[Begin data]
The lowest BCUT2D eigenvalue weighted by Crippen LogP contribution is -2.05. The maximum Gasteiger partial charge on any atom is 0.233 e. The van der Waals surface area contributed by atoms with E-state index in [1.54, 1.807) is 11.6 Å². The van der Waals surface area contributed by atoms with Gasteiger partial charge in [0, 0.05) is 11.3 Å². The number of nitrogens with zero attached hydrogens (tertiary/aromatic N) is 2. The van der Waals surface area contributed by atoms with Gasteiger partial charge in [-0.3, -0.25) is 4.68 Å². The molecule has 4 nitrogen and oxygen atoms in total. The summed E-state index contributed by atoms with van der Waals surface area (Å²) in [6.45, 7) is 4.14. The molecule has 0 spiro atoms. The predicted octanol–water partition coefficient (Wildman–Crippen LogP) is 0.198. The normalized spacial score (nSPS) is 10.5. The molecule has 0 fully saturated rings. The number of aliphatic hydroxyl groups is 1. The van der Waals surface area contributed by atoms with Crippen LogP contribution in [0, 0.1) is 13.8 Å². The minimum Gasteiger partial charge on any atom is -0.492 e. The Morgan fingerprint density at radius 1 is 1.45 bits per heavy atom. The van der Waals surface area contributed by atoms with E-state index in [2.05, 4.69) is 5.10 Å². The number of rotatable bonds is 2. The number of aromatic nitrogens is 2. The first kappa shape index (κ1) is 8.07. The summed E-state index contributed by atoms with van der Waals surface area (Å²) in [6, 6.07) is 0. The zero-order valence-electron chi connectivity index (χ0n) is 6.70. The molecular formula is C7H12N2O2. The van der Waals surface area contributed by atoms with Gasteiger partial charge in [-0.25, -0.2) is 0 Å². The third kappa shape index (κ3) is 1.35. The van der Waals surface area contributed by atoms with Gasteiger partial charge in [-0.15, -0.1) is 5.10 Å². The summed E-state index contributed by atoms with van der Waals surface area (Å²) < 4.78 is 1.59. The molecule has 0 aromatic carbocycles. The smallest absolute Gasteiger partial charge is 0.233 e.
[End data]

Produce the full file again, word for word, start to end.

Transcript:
The lowest BCUT2D eigenvalue weighted by Crippen LogP contribution is -2.05. The maximum Gasteiger partial charge on any atom is 0.233 e. The van der Waals surface area contributed by atoms with E-state index in [1.54, 1.807) is 11.6 Å². The van der Waals surface area contributed by atoms with Gasteiger partial charge in [0, 0.05) is 11.3 Å². The number of nitrogens with zero attached hydrogens (tertiary/aromatic N) is 2. The van der Waals surface area contributed by atoms with Gasteiger partial charge in [-0.3, -0.25) is 4.68 Å². The molecule has 4 nitrogen and oxygen atoms in total. The summed E-state index contributed by atoms with van der Waals surface area (Å²) in [6.45, 7) is 4.14. The molecule has 0 spiro atoms. The predicted octanol–water partition coefficient (Wildman–Crippen LogP) is 0.198. The normalized spacial score (nSPS) is 10.5. The molecule has 0 fully saturated rings. The number of aliphatic hydroxyl groups is 1. The van der Waals surface area contributed by atoms with Crippen LogP contribution in [0, 0.1) is 13.8 Å². The minimum Gasteiger partial charge on any atom is -0.492 e. The Morgan fingerprint density at radius 1 is 1.45 bits per heavy atom. The van der Waals surface area contributed by atoms with E-state index in [2.05, 4.69) is 5.10 Å². The number of rotatable bonds is 2. The number of aromatic nitrogens is 2. The first kappa shape index (κ1) is 8.07. The summed E-state index contributed by atoms with van der Waals surface area (Å²) in [6, 6.07) is 0. The zero-order valence-electron chi connectivity index (χ0n) is 6.70. The molecular formula is C7H12N2O2. The van der Waals surface area contributed by atoms with Gasteiger partial charge in [-0.25, -0.2) is 0 Å². The third kappa shape index (κ3) is 1.35. The van der Waals surface area contributed by atoms with Gasteiger partial charge in [-0.15, -0.1) is 5.10 Å². The summed E-state index contributed by atoms with van der Waals surface area (Å²) < 4.78 is 1.59. The molecule has 0 aromatic carbocycles. The smallest absolute Gasteiger partial charge is 0.233 e.